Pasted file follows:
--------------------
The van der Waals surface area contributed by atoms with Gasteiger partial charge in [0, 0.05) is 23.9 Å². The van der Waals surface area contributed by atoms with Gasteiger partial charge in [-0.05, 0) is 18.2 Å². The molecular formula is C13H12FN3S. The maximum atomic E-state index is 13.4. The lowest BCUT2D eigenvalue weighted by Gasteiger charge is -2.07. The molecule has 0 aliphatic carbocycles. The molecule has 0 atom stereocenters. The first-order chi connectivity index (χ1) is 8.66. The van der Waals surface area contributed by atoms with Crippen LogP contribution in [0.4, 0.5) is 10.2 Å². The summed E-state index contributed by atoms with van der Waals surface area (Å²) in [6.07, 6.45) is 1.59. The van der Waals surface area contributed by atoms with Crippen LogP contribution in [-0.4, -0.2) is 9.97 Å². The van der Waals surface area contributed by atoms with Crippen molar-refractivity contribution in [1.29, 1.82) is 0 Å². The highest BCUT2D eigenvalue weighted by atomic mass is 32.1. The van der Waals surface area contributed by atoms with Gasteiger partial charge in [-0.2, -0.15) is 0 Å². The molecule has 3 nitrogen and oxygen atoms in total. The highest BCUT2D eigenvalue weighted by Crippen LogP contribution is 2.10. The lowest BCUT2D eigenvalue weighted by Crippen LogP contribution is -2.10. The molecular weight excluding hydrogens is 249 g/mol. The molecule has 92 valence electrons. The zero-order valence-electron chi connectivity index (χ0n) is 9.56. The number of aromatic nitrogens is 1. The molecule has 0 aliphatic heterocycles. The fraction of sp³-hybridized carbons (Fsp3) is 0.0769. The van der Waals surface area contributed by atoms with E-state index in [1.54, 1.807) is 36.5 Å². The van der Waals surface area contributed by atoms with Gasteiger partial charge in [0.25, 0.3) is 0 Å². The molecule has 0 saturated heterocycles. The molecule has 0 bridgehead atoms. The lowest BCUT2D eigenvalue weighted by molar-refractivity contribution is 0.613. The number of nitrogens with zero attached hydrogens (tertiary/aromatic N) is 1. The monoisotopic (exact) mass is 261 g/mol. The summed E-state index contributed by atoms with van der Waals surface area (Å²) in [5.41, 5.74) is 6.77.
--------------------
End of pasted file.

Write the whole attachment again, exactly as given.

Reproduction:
The van der Waals surface area contributed by atoms with Gasteiger partial charge in [0, 0.05) is 23.9 Å². The van der Waals surface area contributed by atoms with Gasteiger partial charge in [-0.05, 0) is 18.2 Å². The molecular formula is C13H12FN3S. The maximum atomic E-state index is 13.4. The lowest BCUT2D eigenvalue weighted by Gasteiger charge is -2.07. The molecule has 0 aliphatic carbocycles. The molecule has 0 atom stereocenters. The first-order chi connectivity index (χ1) is 8.66. The van der Waals surface area contributed by atoms with Crippen LogP contribution in [0.4, 0.5) is 10.2 Å². The summed E-state index contributed by atoms with van der Waals surface area (Å²) in [6.07, 6.45) is 1.59. The van der Waals surface area contributed by atoms with Crippen LogP contribution in [-0.4, -0.2) is 9.97 Å². The van der Waals surface area contributed by atoms with Crippen molar-refractivity contribution in [1.29, 1.82) is 0 Å². The highest BCUT2D eigenvalue weighted by atomic mass is 32.1. The van der Waals surface area contributed by atoms with Gasteiger partial charge in [-0.2, -0.15) is 0 Å². The molecule has 3 nitrogen and oxygen atoms in total. The highest BCUT2D eigenvalue weighted by Crippen LogP contribution is 2.10. The lowest BCUT2D eigenvalue weighted by Crippen LogP contribution is -2.10. The molecular weight excluding hydrogens is 249 g/mol. The molecule has 92 valence electrons. The zero-order valence-electron chi connectivity index (χ0n) is 9.56. The number of aromatic nitrogens is 1. The molecule has 0 aliphatic heterocycles. The fraction of sp³-hybridized carbons (Fsp3) is 0.0769. The van der Waals surface area contributed by atoms with E-state index in [1.54, 1.807) is 36.5 Å². The van der Waals surface area contributed by atoms with Gasteiger partial charge in [0.25, 0.3) is 0 Å². The molecule has 0 saturated heterocycles. The molecule has 0 bridgehead atoms. The lowest BCUT2D eigenvalue weighted by molar-refractivity contribution is 0.613. The number of nitrogens with zero attached hydrogens (tertiary/aromatic N) is 1. The monoisotopic (exact) mass is 261 g/mol. The summed E-state index contributed by atoms with van der Waals surface area (Å²) in [5.41, 5.74) is 6.77.